Did 2015 live up to the pre-season hype that suggested it would produce the greatest morel mushroom harvest in world history?
The news in early 2015, in the world of morel mushroom hunting, was that this year was set to become the greatest mushroom harvest year ever. We joined the growing excitement ourselves. Well, now that the 2015 morel season is over, just how exactly did it pan out?
The general consensus – at least as far as anecdotal evidence indicates – seems to be that it was indeed a good year for many mushroom hunters. Social media was rife with comments and images from mushroom hunters who declared that they were enjoying big harvests and that this year was much better than it had been in recent years.
I personally concur with that assessment, as friends and I pulled significantly more morels this year and from areas in Wisconsin that were barren during the last several years.
One first-time picker in northern Idaho indicated that she had harvested at least 100 pounds of the prized fungi by early June. A local news source reported her experience to be common in that region as well.
However, the commercial market in the northeast regions of the U.S. and Canada, looks to have been something of a mixed bag. While quantities of morels harvested, bought and sold were solid, prices did not live up to expectations.
Canada’s Northwest Territories (N.W.T.) is the “center of the universe,” so to speak, for morel harvesting and commerce. The hype for this year’s morel boom also brought more pickers into the fray than before.
John Colford, of the N.W.T. Department of Industry, Tourism and Investment, confirmed that the influx of pickers and buyers was impressive this year.
“There were days,” he said, “when I drove down that highway where I’m sure I saw at least 500, maybe 600 people out there.”
The N.W.T. government published a mushroom harvester’s guide before the season began, wherein it suggested that pickers might be able to sell their morels for $10 to $14 per pound, based on prices recorded for 2014. The reality this year, however, was that prices averaged between $5 and $8 per pound.
Still, Colford also offered his own anecdotal evidence that it was a successful year, indicating that many pickers he spoke with confirmed that they had made a profit from their efforts.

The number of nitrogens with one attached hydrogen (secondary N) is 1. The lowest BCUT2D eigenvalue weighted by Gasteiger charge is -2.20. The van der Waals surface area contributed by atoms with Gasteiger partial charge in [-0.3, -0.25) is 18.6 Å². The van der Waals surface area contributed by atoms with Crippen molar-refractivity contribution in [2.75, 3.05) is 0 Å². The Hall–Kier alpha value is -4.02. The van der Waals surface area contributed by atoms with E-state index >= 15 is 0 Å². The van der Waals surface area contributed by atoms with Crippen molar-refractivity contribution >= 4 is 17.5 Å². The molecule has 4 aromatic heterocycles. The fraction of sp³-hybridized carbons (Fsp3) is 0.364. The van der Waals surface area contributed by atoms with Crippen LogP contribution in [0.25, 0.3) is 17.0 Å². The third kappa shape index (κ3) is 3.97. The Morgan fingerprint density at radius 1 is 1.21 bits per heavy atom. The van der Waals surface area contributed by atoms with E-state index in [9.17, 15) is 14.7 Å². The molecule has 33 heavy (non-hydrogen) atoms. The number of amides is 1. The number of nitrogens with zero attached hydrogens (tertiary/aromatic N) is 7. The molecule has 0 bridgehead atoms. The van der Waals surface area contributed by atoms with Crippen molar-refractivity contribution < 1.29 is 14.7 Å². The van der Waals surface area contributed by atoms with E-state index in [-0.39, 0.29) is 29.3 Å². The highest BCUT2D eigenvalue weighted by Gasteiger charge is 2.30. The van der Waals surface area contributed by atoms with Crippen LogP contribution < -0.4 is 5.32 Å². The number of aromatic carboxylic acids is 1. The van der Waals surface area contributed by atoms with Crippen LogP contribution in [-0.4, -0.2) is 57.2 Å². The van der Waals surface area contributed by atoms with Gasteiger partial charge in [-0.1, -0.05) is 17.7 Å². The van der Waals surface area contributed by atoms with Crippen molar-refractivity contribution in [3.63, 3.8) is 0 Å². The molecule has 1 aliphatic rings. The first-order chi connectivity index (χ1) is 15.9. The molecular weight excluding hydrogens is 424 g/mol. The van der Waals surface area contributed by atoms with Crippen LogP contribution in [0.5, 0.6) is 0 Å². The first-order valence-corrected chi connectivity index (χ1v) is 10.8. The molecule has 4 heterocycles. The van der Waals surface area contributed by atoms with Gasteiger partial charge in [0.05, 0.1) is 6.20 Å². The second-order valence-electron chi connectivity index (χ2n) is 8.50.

But there is little question that the publication of the N.W.T. mushroom harvester’s guide set expectations very high, albeit unintentionally perhaps. The promising figures presented in the guide were calculated fairly enough, using prices documented in 2014 and comparing hectares of land burned in forest fires in 2013 to much larger areas of burned land in 2014. (Morels flourish in areas of burned land the year following the fire.)
So, the math was fair. But the numbers and prices presented in the guide were judged by many to be an expectation, not the potential they were meant to be. There were other factors this year that affected prices, including the large number of new pickers coming into the area on the perceived promise of easy riches.
Colford indicates that next year’s handout will reflect the lessons learned during this season, in clarifying what numbers mean and explaining more clearly what pickers might expect, including the vagaries of trying to predict market prices ahead of time:
The marketplace is very fickle, and maybe we didn’t emphasize that enough. But trying to nail down a future market price is like trying to nail Jell-O to a wall.
While the bold claim that 2015 would be “the greatest morel mushroom harvest in the history of the world” may not have proven true as it concerned the economic return for commercial mushroom pickers, it does nevertheless appear to have been a great year for mushroom hunters in general.
It is impossible to accurately calculate the total poundage or quantity of morels harvested this spring and summer, but there is no question that a great many people enjoyed a banner year, with impressive harvests providing countless delicious meals across the U.S. and Canada.
What will the 2016 morel mushroom harvest be like? That’s the million dollar question, isn’t it?
From what I’ve been able glean there are a whole lot of people out there who are expecting big things next year too. The excitement from this year’s successful harvest will no doubt carry over into next spring, with many pickers chomping at the bit once again as spring approaches.
My advice is to “think positive” and be ready for another banner year. After all, it never hurts to be prepared or to cultivate a positive attitude.
Most important of all, read my 10 Tips for Harvesting Morel Mushrooms and start dreaming of all the ways you’re going to prepare those coveted, delectable fungi come early spring.
Images from Creative Sustenance